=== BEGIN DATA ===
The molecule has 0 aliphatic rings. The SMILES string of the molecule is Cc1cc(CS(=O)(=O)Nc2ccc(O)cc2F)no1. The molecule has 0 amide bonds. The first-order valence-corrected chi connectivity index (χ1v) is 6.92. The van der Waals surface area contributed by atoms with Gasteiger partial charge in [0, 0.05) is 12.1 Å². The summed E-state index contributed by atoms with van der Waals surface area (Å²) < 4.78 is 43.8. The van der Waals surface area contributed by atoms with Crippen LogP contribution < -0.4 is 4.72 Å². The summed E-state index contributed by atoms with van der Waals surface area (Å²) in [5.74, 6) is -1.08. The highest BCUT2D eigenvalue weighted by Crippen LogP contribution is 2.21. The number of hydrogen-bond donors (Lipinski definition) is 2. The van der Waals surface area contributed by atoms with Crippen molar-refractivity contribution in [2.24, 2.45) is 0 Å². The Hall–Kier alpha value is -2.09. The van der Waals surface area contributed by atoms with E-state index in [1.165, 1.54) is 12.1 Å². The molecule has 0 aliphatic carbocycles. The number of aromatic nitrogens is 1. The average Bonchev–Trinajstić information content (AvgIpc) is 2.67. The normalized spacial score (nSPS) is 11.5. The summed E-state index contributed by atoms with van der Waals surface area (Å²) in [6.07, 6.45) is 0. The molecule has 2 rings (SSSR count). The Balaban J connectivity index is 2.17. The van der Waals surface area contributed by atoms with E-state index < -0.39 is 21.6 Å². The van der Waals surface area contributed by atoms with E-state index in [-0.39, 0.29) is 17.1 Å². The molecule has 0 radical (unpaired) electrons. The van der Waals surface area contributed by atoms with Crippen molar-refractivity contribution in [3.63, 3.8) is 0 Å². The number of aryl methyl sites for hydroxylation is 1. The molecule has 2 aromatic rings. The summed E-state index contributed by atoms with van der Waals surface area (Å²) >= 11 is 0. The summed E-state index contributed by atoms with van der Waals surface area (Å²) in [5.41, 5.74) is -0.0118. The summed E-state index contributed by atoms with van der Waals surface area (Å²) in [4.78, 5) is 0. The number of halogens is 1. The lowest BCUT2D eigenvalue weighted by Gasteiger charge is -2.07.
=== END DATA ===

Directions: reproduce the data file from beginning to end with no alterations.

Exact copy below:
The molecule has 0 aliphatic rings. The SMILES string of the molecule is Cc1cc(CS(=O)(=O)Nc2ccc(O)cc2F)no1. The molecule has 0 amide bonds. The first-order valence-corrected chi connectivity index (χ1v) is 6.92. The van der Waals surface area contributed by atoms with Gasteiger partial charge in [0, 0.05) is 12.1 Å². The summed E-state index contributed by atoms with van der Waals surface area (Å²) < 4.78 is 43.8. The van der Waals surface area contributed by atoms with Crippen LogP contribution < -0.4 is 4.72 Å². The summed E-state index contributed by atoms with van der Waals surface area (Å²) in [5.74, 6) is -1.08. The highest BCUT2D eigenvalue weighted by Crippen LogP contribution is 2.21. The number of hydrogen-bond donors (Lipinski definition) is 2. The van der Waals surface area contributed by atoms with Crippen molar-refractivity contribution in [2.24, 2.45) is 0 Å². The Hall–Kier alpha value is -2.09. The van der Waals surface area contributed by atoms with E-state index in [1.165, 1.54) is 12.1 Å². The molecule has 0 aliphatic carbocycles. The number of aromatic nitrogens is 1. The average Bonchev–Trinajstić information content (AvgIpc) is 2.67. The normalized spacial score (nSPS) is 11.5. The summed E-state index contributed by atoms with van der Waals surface area (Å²) in [6.07, 6.45) is 0. The molecule has 2 rings (SSSR count). The Balaban J connectivity index is 2.17. The van der Waals surface area contributed by atoms with E-state index < -0.39 is 21.6 Å². The van der Waals surface area contributed by atoms with E-state index in [-0.39, 0.29) is 17.1 Å². The molecule has 0 radical (unpaired) electrons. The van der Waals surface area contributed by atoms with Crippen molar-refractivity contribution in [3.63, 3.8) is 0 Å². The number of aryl methyl sites for hydroxylation is 1. The molecule has 2 aromatic rings. The summed E-state index contributed by atoms with van der Waals surface area (Å²) >= 11 is 0. The summed E-state index contributed by atoms with van der Waals surface area (Å²) in [5.41, 5.74) is -0.0118. The summed E-state index contributed by atoms with van der Waals surface area (Å²) in [4.78, 5) is 0. The number of halogens is 1. The lowest BCUT2D eigenvalue weighted by Gasteiger charge is -2.07.